The morning before we left, I told my three children that there was a truck coming to take us somewhere else to live. ‘Do you want to come with me?’ I gave them a choice. They said,’We’re coming with mum’. So at 7: 30 in the morning, I prayed, ‘My dear Lord, please take him to work, please God, let him go before 8 o’clock’. He was a builder so he could come and go as he pleased. That morning I was scared to death. So all I could do was pray. Eventually he went to work. The interesting part was that the truck was from a company called ‘Angels Removalists’. I think it was God who sent it to me. I told the truck driver he had one hour to move us. I had to move all the furniture. I included all his beer loaded in the fridge so he couldn’t even drown his sorrow in his beer. I knew I wouldn’t get any money for the children from him.  He was making millions of dollars, and he started hiding all his money and paper work, hiding them in his office and he started to send money to a separate bank account. He knew that I had had enough.

The minute my father found out that I had left home, he shut his door on me. That was the 7th, March 1997.

Women should be aware of their financial situation, where the money is going.  Women should save their own money, even keeping $10 from the grocery money every week is enough to make sure you have a little money for an emergency. As a woman you never know, so always keep it in time of need.


Reflections on Collingwood: interview with Anthea Sidiropoulos

By Ajak Mabia

This is my second article in this series looking at the lives of other migrants who came before us.

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Anthea Sidiropoulos

Anthea has tasted and seen it all; the bitterness, the sweetness, the poor and the rich. She knows what it was like to grow up in Collingwood in the 1960s and 1970s. If new migrants think they are doing it tough now, they need to find out about the lives of previous migrants who lived in Australia in 50s and 60s.

Anthea is a singer-song writer and community leader, who has enjoyed a music career spanning over 15 years as an indie-artist.

Anthea’s father was the first non-Australian born person who went into Parliament after serving in local government as a Collingwood councillor. Her mother was a hairdresser (see Interview with Pipo).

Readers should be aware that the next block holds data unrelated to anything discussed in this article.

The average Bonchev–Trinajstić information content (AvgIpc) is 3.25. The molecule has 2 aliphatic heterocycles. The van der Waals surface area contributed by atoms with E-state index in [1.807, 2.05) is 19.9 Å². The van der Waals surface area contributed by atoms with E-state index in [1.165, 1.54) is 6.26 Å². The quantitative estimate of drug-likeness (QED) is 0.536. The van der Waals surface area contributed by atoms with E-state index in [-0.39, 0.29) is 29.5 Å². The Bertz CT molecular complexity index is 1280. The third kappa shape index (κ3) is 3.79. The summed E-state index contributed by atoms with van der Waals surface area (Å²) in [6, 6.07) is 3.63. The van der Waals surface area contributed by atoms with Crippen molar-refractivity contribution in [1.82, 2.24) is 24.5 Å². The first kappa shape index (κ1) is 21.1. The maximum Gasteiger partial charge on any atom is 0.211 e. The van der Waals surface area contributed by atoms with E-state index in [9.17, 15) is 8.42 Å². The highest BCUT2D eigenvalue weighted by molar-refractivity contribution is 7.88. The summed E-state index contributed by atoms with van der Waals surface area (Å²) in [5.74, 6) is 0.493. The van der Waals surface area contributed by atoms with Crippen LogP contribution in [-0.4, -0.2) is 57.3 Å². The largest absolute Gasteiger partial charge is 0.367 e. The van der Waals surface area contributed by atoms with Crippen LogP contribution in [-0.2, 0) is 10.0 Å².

Living in Collingwood meant Anthea had to deal with the complex and contradictory environment of a multiethnic society. “It’s not easy being a teenager and trying to find your spot in society, let alone being picked on by peers because you look different”.

“I was a rebel as a child”, she says, “but I just wanted to be a normal Aussie girl”.  She changed her name from Anthea to Julie, and wanted to be blonde.

As a singer, her influences were Australian music, American blues, American rock, and Greek music. “I listened to pop music, such as the Beatles, Aretha Franklin and the early Tina Turner. My influences were from American music in the 1960s, particularly the civil rights movement singers like Joan Baez and Bob Dylan. Soul music for me was very positive and non discriminatory. All the lyrics were about peace, love and brotherhood, always having a good time and living together harmoniously as a community”.

Her experiences as a child seeing aboriginals in Collingwood and Fitzroy were formative.

“There were pubs on every corner on Gertrude Street. I was 10 years old and my father was concerned with Aboriginal issues. He had no idea how to deal with it. There were many Aboriginal people living there, but they were not really present – they were only in pockets in Gertrude Street, and they always lay on lawn and there was beer everywhere. I was not allowed to go there because of the alcohol. We had a shop there and indigenous people always came to our shop and my parents were very helpful to them, on a basic level”.

Anthea has a theory about the way aboriginal people are treated: “The Australian Government wants to sabotage the indigenous race so if they are on alcohol they will be disempowered, they will not be educated, they will lose their identity and language, and therefore you have zombie community”.

Anthea remembers as a young girl she had many questions about the Collingwood community she lived in.

“We lived in a mono-culture, but I grew up bi-cultural. I had my school life which was English but my home life was Greek.  I had to juggle the two.  At the same time I was exposed to the horrible ways some people treated human beings; firstly because of their colour and secondly, because they were poor. It wasn’t just black people, it was poor white people too”.

“There was a little girl I used to go to school with, and her parents were so poor, she lived in a shelter. I visited her house one day and her wall was made of paper. I remember asking my father, ‘how come we have our walls solid with no holes and I just came from my friend’s house and her wall is made of paper and there are holes in it?’ ”